Before you even wonder if I am so ambitious as to be eyeing this prize when I can’t even win a local writing contest, don’t, for I am purely reading this for fun, although it is not really that fun a book to read, even if my library describe this book as a satire.
I almost wish Dr David Carter would give us a MOOC on this, for he has taught in various universities which makes him eligible to teach and the subject would interest many would be ambitious laureate.
No, the book doesn’t give you a list of instructions or even criterion for the prize, except to say that it is beneficial to know important people who would nominate you, for unless they do, you don’t stand a chance. The important people should belong to the Swedish Academy or other academies, Professors of literature at universities, previous Novel Laureates in Literature, and presidents of those societies of authors in respective countries. There is a fifty-year silence on the selection process and only in 2009 are information available for research on the selection process for those who won fifty years prior. It’s also not clear if a laureate was awarded based on a single work, or given as a life-time achievement award. Politics were often embroiled in the prize, with some countries rejecting a winner, and others pushing hard for their compatriots to win.
A very interesting history on this prize was described in the first chapter, on how Alfred Nobel’s will was interpreted and translated to fully comply with his wishes.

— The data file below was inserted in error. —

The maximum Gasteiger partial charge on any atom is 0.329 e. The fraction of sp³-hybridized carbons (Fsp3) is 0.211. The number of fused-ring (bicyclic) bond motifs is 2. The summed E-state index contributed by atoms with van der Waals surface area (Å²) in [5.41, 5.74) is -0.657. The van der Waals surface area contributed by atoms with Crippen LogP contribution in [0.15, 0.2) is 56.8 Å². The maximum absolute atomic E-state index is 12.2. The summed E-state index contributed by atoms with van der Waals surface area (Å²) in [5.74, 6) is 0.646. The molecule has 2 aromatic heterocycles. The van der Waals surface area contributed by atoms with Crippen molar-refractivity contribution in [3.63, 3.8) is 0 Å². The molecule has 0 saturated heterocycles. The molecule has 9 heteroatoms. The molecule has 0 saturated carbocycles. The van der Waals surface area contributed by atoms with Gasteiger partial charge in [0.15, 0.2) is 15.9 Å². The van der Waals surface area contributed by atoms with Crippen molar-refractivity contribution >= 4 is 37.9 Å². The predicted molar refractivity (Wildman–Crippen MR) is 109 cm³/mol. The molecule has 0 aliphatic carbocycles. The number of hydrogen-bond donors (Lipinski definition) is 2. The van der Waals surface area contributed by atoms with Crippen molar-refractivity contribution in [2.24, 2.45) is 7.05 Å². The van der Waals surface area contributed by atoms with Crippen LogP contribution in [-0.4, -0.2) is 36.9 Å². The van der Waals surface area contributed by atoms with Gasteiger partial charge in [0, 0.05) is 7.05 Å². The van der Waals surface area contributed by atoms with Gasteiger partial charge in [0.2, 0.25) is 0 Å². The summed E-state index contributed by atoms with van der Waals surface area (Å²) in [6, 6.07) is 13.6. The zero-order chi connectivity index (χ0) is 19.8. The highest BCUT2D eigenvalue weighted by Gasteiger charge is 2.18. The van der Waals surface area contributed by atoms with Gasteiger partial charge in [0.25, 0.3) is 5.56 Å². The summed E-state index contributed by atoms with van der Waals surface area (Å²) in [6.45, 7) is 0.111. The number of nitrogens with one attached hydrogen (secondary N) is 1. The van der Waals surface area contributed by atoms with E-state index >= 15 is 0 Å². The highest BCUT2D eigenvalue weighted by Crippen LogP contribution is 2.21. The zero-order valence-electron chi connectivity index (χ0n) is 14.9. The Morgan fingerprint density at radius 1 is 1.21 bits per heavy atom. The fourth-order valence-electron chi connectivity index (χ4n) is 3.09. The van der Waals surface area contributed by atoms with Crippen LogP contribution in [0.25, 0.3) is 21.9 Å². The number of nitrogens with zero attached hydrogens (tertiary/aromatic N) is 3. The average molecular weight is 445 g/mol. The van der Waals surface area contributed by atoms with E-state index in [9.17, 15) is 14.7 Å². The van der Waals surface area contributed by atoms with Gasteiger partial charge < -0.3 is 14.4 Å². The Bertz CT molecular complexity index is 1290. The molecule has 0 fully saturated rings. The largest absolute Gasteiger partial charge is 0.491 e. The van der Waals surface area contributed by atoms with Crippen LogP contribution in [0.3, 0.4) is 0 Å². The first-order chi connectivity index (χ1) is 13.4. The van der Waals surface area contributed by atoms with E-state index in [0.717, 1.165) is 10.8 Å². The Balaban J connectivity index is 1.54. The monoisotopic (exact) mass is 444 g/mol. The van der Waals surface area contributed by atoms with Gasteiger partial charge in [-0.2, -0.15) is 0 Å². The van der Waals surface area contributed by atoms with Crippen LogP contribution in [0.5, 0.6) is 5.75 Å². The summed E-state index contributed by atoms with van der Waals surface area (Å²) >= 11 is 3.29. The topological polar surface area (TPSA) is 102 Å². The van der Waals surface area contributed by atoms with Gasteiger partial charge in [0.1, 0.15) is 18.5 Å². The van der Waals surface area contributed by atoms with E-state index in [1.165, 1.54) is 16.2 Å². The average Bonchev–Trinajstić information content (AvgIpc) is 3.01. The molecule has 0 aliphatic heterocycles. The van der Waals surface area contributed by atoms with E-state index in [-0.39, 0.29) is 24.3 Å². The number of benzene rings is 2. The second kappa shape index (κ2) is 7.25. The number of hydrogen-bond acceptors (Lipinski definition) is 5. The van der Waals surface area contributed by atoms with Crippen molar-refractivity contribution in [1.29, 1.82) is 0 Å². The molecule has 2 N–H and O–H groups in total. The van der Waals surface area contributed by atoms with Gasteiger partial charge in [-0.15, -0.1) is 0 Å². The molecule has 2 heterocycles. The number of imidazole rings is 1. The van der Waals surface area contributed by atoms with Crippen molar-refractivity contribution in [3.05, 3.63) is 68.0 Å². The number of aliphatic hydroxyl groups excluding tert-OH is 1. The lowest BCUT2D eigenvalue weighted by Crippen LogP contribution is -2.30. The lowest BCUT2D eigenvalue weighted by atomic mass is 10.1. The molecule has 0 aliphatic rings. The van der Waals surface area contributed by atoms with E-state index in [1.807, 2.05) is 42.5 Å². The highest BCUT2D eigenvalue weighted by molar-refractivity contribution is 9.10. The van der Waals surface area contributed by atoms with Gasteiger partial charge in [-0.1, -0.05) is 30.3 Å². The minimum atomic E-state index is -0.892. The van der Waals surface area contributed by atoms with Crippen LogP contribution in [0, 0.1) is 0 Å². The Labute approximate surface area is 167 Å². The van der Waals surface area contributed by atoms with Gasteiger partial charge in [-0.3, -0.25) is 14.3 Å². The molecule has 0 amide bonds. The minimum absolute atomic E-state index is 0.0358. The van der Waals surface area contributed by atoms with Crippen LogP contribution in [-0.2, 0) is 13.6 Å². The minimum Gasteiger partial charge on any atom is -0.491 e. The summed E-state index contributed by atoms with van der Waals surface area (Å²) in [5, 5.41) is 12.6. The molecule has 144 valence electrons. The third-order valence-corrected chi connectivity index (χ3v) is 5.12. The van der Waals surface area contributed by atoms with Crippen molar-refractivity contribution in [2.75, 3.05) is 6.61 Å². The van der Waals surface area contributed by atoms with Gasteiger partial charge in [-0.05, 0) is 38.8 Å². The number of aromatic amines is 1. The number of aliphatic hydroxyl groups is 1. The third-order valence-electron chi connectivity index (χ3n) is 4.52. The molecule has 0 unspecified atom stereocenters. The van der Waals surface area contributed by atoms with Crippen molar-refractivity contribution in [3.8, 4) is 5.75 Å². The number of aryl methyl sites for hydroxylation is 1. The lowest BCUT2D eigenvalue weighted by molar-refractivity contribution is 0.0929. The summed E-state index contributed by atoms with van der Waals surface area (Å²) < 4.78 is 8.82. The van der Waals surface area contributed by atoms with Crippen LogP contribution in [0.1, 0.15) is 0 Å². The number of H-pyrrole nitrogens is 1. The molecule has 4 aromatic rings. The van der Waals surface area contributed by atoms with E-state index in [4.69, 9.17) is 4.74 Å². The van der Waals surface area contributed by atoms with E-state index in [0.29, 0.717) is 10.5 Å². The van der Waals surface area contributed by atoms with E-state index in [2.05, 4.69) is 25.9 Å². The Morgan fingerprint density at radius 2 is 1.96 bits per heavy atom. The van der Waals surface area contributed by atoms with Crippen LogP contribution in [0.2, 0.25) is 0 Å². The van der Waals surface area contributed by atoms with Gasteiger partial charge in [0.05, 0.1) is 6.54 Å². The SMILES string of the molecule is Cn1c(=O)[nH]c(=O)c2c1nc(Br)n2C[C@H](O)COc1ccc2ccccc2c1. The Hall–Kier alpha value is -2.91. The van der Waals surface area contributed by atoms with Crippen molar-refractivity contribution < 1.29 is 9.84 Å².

The author makes frequent references to the three speeches – the presentation speech by the academy, the Banquet speech and the Nobel Lecture, both given by the winner, to get a gist of what went on behind the selection and the winner’s perspective. Not all want the prize, and there were a few who rejected it.
Interesting to note that up until mid of last century, there were many poets and playwrights who had won. Certain philosophers and historians won in early last century but it’s rare. Recently though, there were more prose winners. Not all achieved fame upon winning, with some fading into obscurity that libraries don’t even carry their books. There is a helpful list of past winners and yes, I have read a couple. although more as part of a school reading list than by choice.
The author made some interesting observation between the Peace and Literature prize. A famous politician, Winston Churchill won the Literature prize in 1953 while a German writer, Carl von Ossietzky, won the Peace prize although he was not allowed to accept it by Hitler.
For a non-fiction book, the title is kind of misleading, for the reader is none the wiser upon finishing it.